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Full Version: something i posted somewhere else -- on meaning
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I like to think of reading poetry as a conversation between myself and the poet over a drink, or cake, or some such... the conversation may be about one specific subject, but there are fleeting tangents, non-verbal signals and significant pauses that can lead the mind in many other directions while still keeping the main thread intact. And when you both walk away from the conversation, you'll remember it differently, because it will have affected you in different ways. (Of course, in my imaginary conversations, the poet is always paying the bill so it's a much more pleasurable experience for me.)
(06-29-2017, 11:21 AM)Leanne Wrote: [ -> ]I like to think of reading poetry as a conversation between myself and the poet over a drink, or cake, or some such... the conversation may be about one specific subject, but there are fleeting tangents, non-verbal signals and significant pauses that can lead the mind in many other directions while still keeping the main thread intact.  And when you both walk away from the conversation, you'll remember it differently, because it will have affected you in different ways.  (Of course, in my imaginary conversations, the poet is always paying the bill so it's a much more pleasurable experience for me.)

I can really see that. I'm always imagining what led the poet to write that line, use that word, their imagined avenues of thought are not mine. Somehow I rarely feel we're coming from the same place but I love the differences between where they may be and where I am, all in my mind, of course. But I think my real favorites are those rare times when I feel like we are in the same place.
In the same place for different reasons is my favourite Smile
It's always possible that the poet is tapping into more ideas than they are consciously aware of. Sometimes the differences between the poet and the critic can reveal the poem. As a writer, I make conscious choices but am not always aware of all the poems connections as odd as that may sound.
(06-29-2017, 11:38 AM)Todd Wrote: [ -> ]It's always possible that the poet is tapping into more ideas than they are consciously aware of. Sometimes the differences between the poet and the critic can reveal the poem. As a writer, I make conscious choices but am not always aware of all the poems connections as odd as that may sound.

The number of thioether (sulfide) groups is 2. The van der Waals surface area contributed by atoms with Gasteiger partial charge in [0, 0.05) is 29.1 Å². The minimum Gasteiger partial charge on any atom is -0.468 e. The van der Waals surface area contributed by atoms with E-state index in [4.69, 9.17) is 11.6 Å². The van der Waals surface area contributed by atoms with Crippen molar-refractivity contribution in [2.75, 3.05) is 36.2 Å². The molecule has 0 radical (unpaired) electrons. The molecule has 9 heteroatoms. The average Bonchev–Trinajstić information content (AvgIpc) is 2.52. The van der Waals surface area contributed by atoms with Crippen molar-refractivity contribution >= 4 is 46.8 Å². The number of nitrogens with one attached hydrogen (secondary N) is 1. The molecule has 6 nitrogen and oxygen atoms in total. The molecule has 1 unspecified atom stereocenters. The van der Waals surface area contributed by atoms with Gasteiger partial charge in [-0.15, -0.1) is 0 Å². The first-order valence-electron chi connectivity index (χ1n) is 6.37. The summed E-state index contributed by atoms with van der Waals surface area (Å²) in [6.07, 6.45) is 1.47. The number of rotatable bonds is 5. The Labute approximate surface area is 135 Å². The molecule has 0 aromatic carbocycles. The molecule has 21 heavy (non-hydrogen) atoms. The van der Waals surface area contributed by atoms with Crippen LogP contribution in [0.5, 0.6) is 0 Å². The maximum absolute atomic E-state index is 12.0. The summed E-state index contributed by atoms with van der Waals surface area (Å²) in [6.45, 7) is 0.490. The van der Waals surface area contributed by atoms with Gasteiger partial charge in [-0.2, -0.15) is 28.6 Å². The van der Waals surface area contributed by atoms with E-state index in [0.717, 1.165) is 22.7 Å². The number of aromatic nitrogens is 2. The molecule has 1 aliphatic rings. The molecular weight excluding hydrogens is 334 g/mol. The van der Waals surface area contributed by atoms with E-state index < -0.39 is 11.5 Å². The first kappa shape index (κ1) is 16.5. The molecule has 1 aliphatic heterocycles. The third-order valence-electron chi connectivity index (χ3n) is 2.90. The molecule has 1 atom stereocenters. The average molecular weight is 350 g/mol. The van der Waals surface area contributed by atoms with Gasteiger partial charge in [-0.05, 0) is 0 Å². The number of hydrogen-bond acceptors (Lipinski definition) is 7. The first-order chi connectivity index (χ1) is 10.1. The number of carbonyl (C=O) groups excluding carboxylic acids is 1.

Sounds just right.
(06-29-2017, 11:38 AM)Todd Wrote: [ -> ]It's always possible that the poet is tapping into more ideas than they are consciously aware of. Sometimes the differences between the poet and the critic can reveal the poem. As a writer, I make conscious choices but am not always aware of all the poems connections as odd as that may sound.
Yep, that's pretty much it. I know why I choose something in that particular moment, but I might not realise all the moments that led up to it are going to bleed through.
(06-29-2017, 10:22 AM)Leanne Wrote: [ -> ]Just bumping this, with a reminder: it doesn't matter if you don't get the same thing out of a poem as the next reader, or as the poet him/herself. It's not a competition.

Many poems are written with an intention of a specific meaning.... meaning does matter. Is it really a good thing that you can completely miss the poets point and make up your own meaning? Only in rare instances. You clarified what you wrote here later on, but, this is too broad a brush and clearly meaning matters. Even and especially for critique.

Not to say the poet should justify his choices outside of the poem itself.
One statement does not an entire thread make. I do hope, for the sake of sustaining a logical argument, that you avail yourself of all that has gone before.
I wrote a poem today. I was in a certain mood while writing it. I did not consciously intend for that mood to come across. I was trying to make it a "happy" poem..
But ella observed that the poem had a melancholic undertone.
And that was my state of mind when I wrote the poem. An example of where the reader finds meanings that the author intended only subconsciously.
(06-29-2017, 09:47 PM)Achebe Wrote: [ -> ]I wrote a poem today. I was in a certain mood while writing it. I did not consciously intend for that mood to come across. I was trying to make it a "happy" poem..
But ella observed that the poem had a melancholic undertone.
And that was my state of mind when I wrote the poem. An example of where the reader finds meanings that the author intended only subconsciously.
Precisely. As Todd intimates, it's in the dialogue between reader and poem that the true meaning, or *a* true meaning, often emerges. Unless we're paint-by-numbers poets, we don't always know what is going to make it out onto the page until we write it and give it to someone else to read.
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